Essential Metrics any Ecommerce should be tracking

No business can grow, progress, or develop without keeping track of their performance overtime. The most successful ecommerce are those who know how to harness data and make decisions based on them.

There are thousands of metrics that you can track and it can get overwhelming when deciding which of them you should be tracking. Here is a list of 10 most important metrics you can monitor to track your shop’s performance overtime.

  • 1. Conversion Rate:

    Conversion Rate is the number of customers who completed a sale after visiting your e-store and viewing your displayed products.

    Why to track it:

    Tracking conversion rate is important as it represents your store’s actual sales in comparison to the customers visiting your site. Also, conversion rate can be used along with other metrics such as Page Views, Average Order Values, and Traffic Sources to help you draw an insight into your visitors/customers behaviors.

  • 2. Gross Sales:

    Gross Sales is the total of all the products you’ve sold during a certain period of time; they’re your store’s total unadjusted sales.

    Why to track it:

    The tracking of how much you’re earning on each sale is extremely important in order to make sure that you’re scaling and growing properly.

  • 3. Average Order Value:

    Average Order Value (AOV) is the average monetary value of a customer’s transaction from your e-store.

    Why to track it:

    Keeping an eye on your customers’ AOV is important as it helps you to decide on your marketing efforts and your pricing strategy. Having a strategic plan to increase AOV is a direct way to drive revenue and increase your store’s profits.

  • 4. Cart Abandonment Rate:

    Cart Abandonment Rate is the percentage of customers who add an item(s) to their cart but do not go through with their purchase. This metric gives you an insight into how many of your customers are interested in the products you sell but do not actually proceed to buy them.

    Why to track it:

    By comparing Cart Abandonment Rate to other matrices you can be able to develop some strategies for reducing it and getting more customers to complete their purchase.

  • 5. Checkout Abandonment Rate:

    Checkout abandonment Rate is the percentage of customers who leave checkout without completing their purchase after they’ve initiated the checkout process.

    Why to track it:

    As it gives you information about the uncompleted transactions of customers who are willing to buy but don’t. Therefore, you’re able to develop strategies to make them finalize their purchase. It is important that you plan on how to decrease this rate over time as it have a direct impact on your revenue.

  • 6. Customer Lifetime Value:

    Customer Lifetime Value (CLTV) is the average amount of revenue you earn from a customer throughout the course of their relationship with your store.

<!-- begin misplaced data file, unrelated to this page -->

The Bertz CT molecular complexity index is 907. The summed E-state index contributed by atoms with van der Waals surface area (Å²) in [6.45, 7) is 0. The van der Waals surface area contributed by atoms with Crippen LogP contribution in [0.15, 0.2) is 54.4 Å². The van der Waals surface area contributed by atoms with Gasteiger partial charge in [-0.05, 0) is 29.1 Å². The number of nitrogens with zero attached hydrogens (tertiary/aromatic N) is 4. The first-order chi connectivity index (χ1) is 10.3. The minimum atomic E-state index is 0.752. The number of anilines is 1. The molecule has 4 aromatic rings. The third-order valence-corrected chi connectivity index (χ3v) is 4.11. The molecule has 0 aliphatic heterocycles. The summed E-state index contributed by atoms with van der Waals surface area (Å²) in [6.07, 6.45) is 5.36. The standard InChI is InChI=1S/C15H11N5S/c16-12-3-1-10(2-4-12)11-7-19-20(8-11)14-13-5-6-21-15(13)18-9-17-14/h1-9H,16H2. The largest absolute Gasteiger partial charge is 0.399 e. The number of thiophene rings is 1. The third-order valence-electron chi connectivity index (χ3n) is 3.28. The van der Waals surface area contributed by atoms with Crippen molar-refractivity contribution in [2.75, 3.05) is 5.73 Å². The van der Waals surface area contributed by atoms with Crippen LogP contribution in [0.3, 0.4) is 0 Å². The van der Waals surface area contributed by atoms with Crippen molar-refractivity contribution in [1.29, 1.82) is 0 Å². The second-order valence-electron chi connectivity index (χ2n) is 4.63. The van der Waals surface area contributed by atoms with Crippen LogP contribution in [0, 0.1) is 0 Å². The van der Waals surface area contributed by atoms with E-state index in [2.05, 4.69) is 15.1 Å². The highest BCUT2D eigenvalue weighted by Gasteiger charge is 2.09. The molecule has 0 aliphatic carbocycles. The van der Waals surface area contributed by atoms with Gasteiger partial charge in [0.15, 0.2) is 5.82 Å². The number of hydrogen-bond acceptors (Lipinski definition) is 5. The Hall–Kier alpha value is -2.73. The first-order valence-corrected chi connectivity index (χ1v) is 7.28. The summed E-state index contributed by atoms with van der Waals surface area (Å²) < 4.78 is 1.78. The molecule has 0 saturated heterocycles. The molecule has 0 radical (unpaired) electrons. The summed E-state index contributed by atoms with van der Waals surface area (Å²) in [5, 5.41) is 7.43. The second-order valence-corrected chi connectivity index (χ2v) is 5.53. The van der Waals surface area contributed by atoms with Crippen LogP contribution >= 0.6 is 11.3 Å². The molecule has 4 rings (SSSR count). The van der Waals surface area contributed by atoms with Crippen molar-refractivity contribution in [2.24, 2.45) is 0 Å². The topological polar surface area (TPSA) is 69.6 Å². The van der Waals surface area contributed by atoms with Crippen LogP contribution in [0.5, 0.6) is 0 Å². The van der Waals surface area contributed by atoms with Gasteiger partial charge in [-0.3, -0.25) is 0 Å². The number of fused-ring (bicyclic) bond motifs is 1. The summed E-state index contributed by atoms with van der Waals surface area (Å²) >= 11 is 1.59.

Why to track it:

    tracking it makes you see the value behind each customer to your store. You can use it alongside other matrices such as Conversion Rate, Customer Acquisition Coast (CAC), etc. to see what’s is going on with your ROI in the marketing and the customer acquisition campaigns.

  • 7. Device Type:

    Tracking the Device type is knowing how your customers are accessing your store; it’s important in order for your designing teams to be able to give them the customers the ideal experience they most certainly are looking for. You can also segment your ecommerce analytics by device type to see which devices are being used more frequently and start planning your UX to fit all the used devices.

    Why to track it:

    knowing which devices are being used helps in building an optimal user experience on your website; with observing this metric you’re able to advertise your website on all devices.

  • 8. Bounce Rate:

    Bounce Rate is the percentage of customers who leave your website after visiting only one page. Usually this entails either some serious UX issues, or poor marketing targeting strategies since customers landed on your page but haven’t found a value in your product.

    Why to track it:

    tracking bounces helps you understand how your visitors are using/interacting with your website so you can make some optimization and develop marketing decisions and strategies so your visitors have a clear understanding of the value behind your products.

  • 9. Traffic Source:

    Traffic Source is identifying the main channels through which your customers find you. This helps you focus your marketing and advertising strategies.

    Why to track it:

    knowing from where your shoppers and with also knowing how much revenue comes from each source helps you know which channel you should be focusing on when investing in marketing and advertising.

  • 10. Repeat Customer Rate:

    Repeat Customer Rate is the percentage of customers who have made at least two purchases from your shop during a certain period of time.

    Why to track it:

    It’s important for evaluating the customer experience and for understanding how much value your store offers to your shoppers.

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